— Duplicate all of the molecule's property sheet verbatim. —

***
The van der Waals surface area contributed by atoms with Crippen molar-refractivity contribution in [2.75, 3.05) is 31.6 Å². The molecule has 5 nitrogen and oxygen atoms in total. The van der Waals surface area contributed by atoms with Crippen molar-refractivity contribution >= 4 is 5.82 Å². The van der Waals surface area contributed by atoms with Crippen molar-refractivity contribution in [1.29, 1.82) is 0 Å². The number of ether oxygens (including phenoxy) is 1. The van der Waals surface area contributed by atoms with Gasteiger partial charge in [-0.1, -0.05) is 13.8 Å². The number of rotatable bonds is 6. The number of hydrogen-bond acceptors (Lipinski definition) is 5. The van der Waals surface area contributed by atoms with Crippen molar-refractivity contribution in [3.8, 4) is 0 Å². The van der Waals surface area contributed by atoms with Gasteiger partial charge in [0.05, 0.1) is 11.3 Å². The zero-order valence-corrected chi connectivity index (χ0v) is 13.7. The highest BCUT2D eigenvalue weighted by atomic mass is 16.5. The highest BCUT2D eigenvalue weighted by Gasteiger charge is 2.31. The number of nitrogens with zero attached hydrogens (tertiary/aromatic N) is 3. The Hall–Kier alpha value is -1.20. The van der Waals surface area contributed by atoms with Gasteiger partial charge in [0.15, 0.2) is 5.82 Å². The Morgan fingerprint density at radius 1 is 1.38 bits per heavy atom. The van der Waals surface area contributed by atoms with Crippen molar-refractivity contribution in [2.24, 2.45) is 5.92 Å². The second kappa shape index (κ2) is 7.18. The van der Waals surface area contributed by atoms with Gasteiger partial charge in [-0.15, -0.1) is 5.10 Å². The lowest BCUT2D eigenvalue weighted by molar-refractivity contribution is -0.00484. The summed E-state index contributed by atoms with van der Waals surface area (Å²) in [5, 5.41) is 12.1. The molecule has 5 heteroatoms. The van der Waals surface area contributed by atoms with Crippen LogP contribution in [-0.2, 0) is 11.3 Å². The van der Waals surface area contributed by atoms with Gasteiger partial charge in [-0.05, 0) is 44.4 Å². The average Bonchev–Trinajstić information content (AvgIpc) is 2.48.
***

The van der Waals surface area contributed by atoms with Crippen molar-refractivity contribution in [2.75, 3.05) is 31.6 Å². The molecule has 5 nitrogen and oxygen atoms in total. The van der Waals surface area contributed by atoms with Crippen molar-refractivity contribution >= 4 is 5.82 Å². The van der Waals surface area contributed by atoms with Crippen molar-refractivity contribution in [1.29, 1.82) is 0 Å². The number of ether oxygens (including phenoxy) is 1. The van der Waals surface area contributed by atoms with Gasteiger partial charge in [-0.1, -0.05) is 13.8 Å². The number of rotatable bonds is 6. The number of hydrogen-bond acceptors (Lipinski definition) is 5. The van der Waals surface area contributed by atoms with Crippen molar-refractivity contribution in [3.8, 4) is 0 Å². The van der Waals surface area contributed by atoms with Gasteiger partial charge in [0.05, 0.1) is 11.3 Å². The zero-order valence-corrected chi connectivity index (χ0v) is 13.7. The highest BCUT2D eigenvalue weighted by atomic mass is 16.5. The highest BCUT2D eigenvalue weighted by Gasteiger charge is 2.31. The number of nitrogens with zero attached hydrogens (tertiary/aromatic N) is 3. The Hall–Kier alpha value is -1.20. The van der Waals surface area contributed by atoms with Gasteiger partial charge in [0.15, 0.2) is 5.82 Å². The Morgan fingerprint density at radius 1 is 1.38 bits per heavy atom. The van der Waals surface area contributed by atoms with Crippen molar-refractivity contribution in [2.24, 2.45) is 5.92 Å². The second kappa shape index (κ2) is 7.18. The van der Waals surface area contributed by atoms with Gasteiger partial charge in [-0.15, -0.1) is 5.10 Å². The lowest BCUT2D eigenvalue weighted by molar-refractivity contribution is -0.00484. The summed E-state index contributed by atoms with van der Waals surface area (Å²) in [5, 5.41) is 12.1. The molecule has 5 heteroatoms. The van der Waals surface area contributed by atoms with Crippen LogP contribution in [-0.2, 0) is 11.3 Å². The van der Waals surface area contributed by atoms with Gasteiger partial charge in [-0.05, 0) is 44.4 Å². The average Bonchev–Trinajstić information content (AvgIpc) is 2.48.